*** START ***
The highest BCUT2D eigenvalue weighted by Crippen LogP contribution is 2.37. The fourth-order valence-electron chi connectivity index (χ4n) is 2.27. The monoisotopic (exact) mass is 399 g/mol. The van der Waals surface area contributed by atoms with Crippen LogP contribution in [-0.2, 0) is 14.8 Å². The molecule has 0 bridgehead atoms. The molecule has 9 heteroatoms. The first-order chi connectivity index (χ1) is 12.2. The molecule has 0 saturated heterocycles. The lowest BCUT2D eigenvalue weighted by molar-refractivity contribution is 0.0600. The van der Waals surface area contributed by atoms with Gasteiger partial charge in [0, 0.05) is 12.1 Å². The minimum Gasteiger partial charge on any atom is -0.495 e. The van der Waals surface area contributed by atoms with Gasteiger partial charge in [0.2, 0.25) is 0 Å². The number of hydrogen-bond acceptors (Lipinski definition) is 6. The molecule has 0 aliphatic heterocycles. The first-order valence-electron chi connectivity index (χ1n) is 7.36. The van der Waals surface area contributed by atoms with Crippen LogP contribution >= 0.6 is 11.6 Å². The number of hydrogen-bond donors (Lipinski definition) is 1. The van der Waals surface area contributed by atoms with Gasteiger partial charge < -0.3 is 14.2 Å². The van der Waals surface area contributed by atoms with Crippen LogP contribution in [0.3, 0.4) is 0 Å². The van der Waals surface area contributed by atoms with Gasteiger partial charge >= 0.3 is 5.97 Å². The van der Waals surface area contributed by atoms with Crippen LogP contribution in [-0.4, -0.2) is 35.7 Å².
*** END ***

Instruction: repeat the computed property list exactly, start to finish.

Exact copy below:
The highest BCUT2D eigenvalue weighted by Crippen LogP contribution is 2.37. The fourth-order valence-electron chi connectivity index (χ4n) is 2.27. The monoisotopic (exact) mass is 399 g/mol. The van der Waals surface area contributed by atoms with Crippen LogP contribution in [-0.2, 0) is 14.8 Å². The molecule has 0 bridgehead atoms. The molecule has 9 heteroatoms. The first-order chi connectivity index (χ1) is 12.2. The molecule has 0 saturated heterocycles. The lowest BCUT2D eigenvalue weighted by molar-refractivity contribution is 0.0600. The van der Waals surface area contributed by atoms with Gasteiger partial charge in [0, 0.05) is 12.1 Å². The minimum Gasteiger partial charge on any atom is -0.495 e. The van der Waals surface area contributed by atoms with Gasteiger partial charge in [0.2, 0.25) is 0 Å². The number of hydrogen-bond acceptors (Lipinski definition) is 6. The molecule has 0 aliphatic heterocycles. The first-order valence-electron chi connectivity index (χ1n) is 7.36. The van der Waals surface area contributed by atoms with Crippen LogP contribution >= 0.6 is 11.6 Å². The number of hydrogen-bond donors (Lipinski definition) is 1. The van der Waals surface area contributed by atoms with Gasteiger partial charge < -0.3 is 14.2 Å². The van der Waals surface area contributed by atoms with Crippen LogP contribution in [0.3, 0.4) is 0 Å². The van der Waals surface area contributed by atoms with Gasteiger partial charge >= 0.3 is 5.97 Å². The van der Waals surface area contributed by atoms with Crippen LogP contribution in [-0.4, -0.2) is 35.7 Å².